Chronology: Maryland and Israel Part 3, 1950 to 2008
Compiled by Avi Y. Decter and Dr. Deborah R. Weiner. Originally published in Generations 2007-2008: Maryland and Israel.
Missed the beginning? Start here.
In an historic exchange, Baltimorean Jacob Blaustein, president of the American Jewish Committee, and Israeli Prime Minister David Ben-Gurion agree that “(1) the Jews of the United States, as a community and as individuals, have only one political attachment, namely, to the United States of America; (2) that the Government and people of Israel respect the integrity of Jewish life in the democratic countries and the right of the Jewish communities to develop their indigenous social, economic, and cultural aspirations, in accordance with their own needs and institutions; and (3) that Israel fully accepts the fact that the Jews in the United States do not live ‘in exile,’ and that America is home for them.” The agreement also stipulates that American Jews will not interfere in Israeli politics. The Blaustein-Ben-Gurion agreement is reaffirmed in 1961, 1963 and 1970.
The Associated sends its first Mission to Israel. To date, hundreds of community leaders and public officials have participated in dozens of Associated Missions to Israel.
Novelist and Baltimore native Leon Uris publishes Exodus, a fictionalized account of the establishment of the state of Israel. A publishing sensation, it becomes the best-selling American novel since Gone with the Wind. Its heroic portrayal of the men and women who fought to create the Jewish state has a profound impact on American public opinion, helping to build support for Israel and shaping the popular narrative about Israel’s founding for decades to come.
With Israel on the brink of war, around 8,000 people rally at the Pikesville Armory on 4 June to express their solidarity. Speakers included Chizuk Amuno Rabbi Israel Goldman, U.S. Senator Joseph Tydings, and Baltimore Mayor Theodore McKeldin. The Six-Day War breaks out the next day. An Israel Emergency Fund is established in Baltimore within hours after hostilities began, and $3.2 million is pledged during the week.
Thousands gather at the Pikesville Armory on 9 October, once again rallying to support Israel during a time of war. The Yom Kippur War also brings forth another outpouring of financial support as the Jewish community mobilizes its fundraising capabilities.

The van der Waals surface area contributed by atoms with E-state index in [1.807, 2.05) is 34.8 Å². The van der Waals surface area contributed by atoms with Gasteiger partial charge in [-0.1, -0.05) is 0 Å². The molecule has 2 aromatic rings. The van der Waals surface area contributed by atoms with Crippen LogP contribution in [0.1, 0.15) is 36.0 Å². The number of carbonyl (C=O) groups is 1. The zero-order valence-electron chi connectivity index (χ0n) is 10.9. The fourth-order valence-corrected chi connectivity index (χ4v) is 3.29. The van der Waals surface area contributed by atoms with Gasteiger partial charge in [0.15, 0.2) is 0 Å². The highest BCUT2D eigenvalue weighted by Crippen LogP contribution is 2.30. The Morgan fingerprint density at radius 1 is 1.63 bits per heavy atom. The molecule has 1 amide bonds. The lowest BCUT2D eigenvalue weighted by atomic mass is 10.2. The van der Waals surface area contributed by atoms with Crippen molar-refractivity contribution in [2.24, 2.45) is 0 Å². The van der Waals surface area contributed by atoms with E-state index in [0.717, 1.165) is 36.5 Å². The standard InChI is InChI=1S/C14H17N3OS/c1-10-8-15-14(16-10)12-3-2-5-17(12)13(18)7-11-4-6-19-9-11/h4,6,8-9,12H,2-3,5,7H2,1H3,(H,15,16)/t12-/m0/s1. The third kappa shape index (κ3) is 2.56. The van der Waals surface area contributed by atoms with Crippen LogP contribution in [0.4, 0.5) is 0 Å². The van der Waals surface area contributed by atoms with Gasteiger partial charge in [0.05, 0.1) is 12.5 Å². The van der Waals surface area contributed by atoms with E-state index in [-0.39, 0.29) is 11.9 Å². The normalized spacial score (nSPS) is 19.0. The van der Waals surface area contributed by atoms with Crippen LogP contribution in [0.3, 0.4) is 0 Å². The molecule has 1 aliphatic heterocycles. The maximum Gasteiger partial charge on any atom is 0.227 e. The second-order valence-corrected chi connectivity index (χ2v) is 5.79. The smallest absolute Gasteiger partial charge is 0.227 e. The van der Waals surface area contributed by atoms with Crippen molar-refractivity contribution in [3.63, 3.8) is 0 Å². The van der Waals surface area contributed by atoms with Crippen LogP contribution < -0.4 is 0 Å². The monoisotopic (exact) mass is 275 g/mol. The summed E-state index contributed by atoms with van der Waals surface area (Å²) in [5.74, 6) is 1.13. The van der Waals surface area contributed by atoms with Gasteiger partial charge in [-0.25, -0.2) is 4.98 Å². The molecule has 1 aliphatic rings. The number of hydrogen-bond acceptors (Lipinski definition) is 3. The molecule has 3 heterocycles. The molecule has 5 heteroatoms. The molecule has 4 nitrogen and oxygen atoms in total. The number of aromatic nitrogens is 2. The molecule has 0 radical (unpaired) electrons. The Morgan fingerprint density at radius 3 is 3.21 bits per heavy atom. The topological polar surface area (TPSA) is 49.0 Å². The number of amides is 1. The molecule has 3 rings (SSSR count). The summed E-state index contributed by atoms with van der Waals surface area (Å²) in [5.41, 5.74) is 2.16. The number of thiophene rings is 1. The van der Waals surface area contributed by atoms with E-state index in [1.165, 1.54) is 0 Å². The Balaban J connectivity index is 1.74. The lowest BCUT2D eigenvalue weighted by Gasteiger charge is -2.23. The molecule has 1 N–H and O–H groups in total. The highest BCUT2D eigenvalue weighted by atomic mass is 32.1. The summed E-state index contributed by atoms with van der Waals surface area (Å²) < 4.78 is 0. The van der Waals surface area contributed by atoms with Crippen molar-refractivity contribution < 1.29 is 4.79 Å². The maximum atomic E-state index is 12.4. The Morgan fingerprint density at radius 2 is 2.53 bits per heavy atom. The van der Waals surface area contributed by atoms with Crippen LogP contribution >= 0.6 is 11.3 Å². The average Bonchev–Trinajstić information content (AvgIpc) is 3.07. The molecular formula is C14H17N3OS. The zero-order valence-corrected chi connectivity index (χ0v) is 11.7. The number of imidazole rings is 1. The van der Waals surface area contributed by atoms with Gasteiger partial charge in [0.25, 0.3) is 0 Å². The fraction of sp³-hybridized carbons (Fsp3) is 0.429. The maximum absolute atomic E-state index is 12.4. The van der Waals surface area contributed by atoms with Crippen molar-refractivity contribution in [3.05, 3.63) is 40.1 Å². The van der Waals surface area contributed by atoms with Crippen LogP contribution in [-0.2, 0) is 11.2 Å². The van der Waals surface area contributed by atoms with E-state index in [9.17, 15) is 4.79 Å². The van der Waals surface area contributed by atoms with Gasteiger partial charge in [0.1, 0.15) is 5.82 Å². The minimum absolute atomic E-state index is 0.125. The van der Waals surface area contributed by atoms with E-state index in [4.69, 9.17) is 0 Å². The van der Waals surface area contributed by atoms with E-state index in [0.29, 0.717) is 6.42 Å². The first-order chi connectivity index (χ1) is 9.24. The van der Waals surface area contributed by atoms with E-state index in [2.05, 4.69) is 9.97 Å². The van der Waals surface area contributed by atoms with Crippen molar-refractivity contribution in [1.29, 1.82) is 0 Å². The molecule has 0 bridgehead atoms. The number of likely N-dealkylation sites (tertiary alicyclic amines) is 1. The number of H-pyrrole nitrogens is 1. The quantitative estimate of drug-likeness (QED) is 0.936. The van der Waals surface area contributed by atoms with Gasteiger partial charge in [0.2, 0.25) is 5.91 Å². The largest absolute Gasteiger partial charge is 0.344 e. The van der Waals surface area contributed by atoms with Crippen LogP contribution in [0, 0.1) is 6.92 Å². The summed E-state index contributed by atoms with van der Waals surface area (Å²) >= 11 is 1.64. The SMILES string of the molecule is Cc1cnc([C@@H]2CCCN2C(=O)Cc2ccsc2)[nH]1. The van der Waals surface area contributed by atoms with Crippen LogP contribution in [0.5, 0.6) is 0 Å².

Also in the early 1970s, Marylanders become active in the American-Israel Public Affairs Committee (AIPAC) under the leadership of Paul Cordish. They work to educate and lobby elected officials in support of Israeli policies, and to involve more members of the Jewish community in championing the Israeli cause. Eventually a local AIPAC Council is formed in Baltimore; its office opens in 2005. The local effort produces such national leaders as current AIPAC Chairman Howard Friedman.
Maryland Governor William Donald Schaefer and Israel’s Ambassador to the United States, Moshe Arad, sign a Declaration of Cooperation to promote economic development between Maryland and Israeli businesses and research institutions. The following year, Governor Schaefer leads a trade mission to Israel.
The Maryland/Israel Development Center is established to promote economic development in Maryland and Israel by fostering trade, investment, and joint ventures. The Center incorporates as a public-private partnership between The Associated: Jewish Community Federation of Baltimore, the Maryland Department of Business and Economic Development, Israel’s Ministry of Industry and Trade, and the Jewish Agency for Israel.
Birthright Israel launches its first trips to Israel. The initiative offers free, first-time educational trips for Jewish young adults ages 18 to 26 in order to strengthen participants’ personal Jewish identity and connection to the Jewish people. Maryland organizations sponsoring trips include the Hillels at the University of Maryland and Johns Hopkins University. In its first decade, more than 7,000 Marylanders participate in Birthright Israel trips.
The Associated launches a “sister city” partnership with the Israeli city of Ashkelon, with the goal of strengthening relations among Jews in Israel and the diaspora. The partnership aims to create ties between the people of Ashkelon and Baltimore; it also develops joint projects to build Jewish identity, foster leadership and volunteerism, improve social services, Jewish education, and health care, and promote economic development. As a result of the partnership, in 2005, Baltimore City establishes a sister city relationship with Ashkelon, focusing on cultural and economic exchange.
To celebrate Israel’s 60th Anniversary, the Jewish Museum of Maryland installs Dateline: Israel – New Photography and Video Art, an exhibition organized by The Jewish Museum in New York. The exhibition is accompanied by public and family programs and a new educational resource kit, Kesher Israel.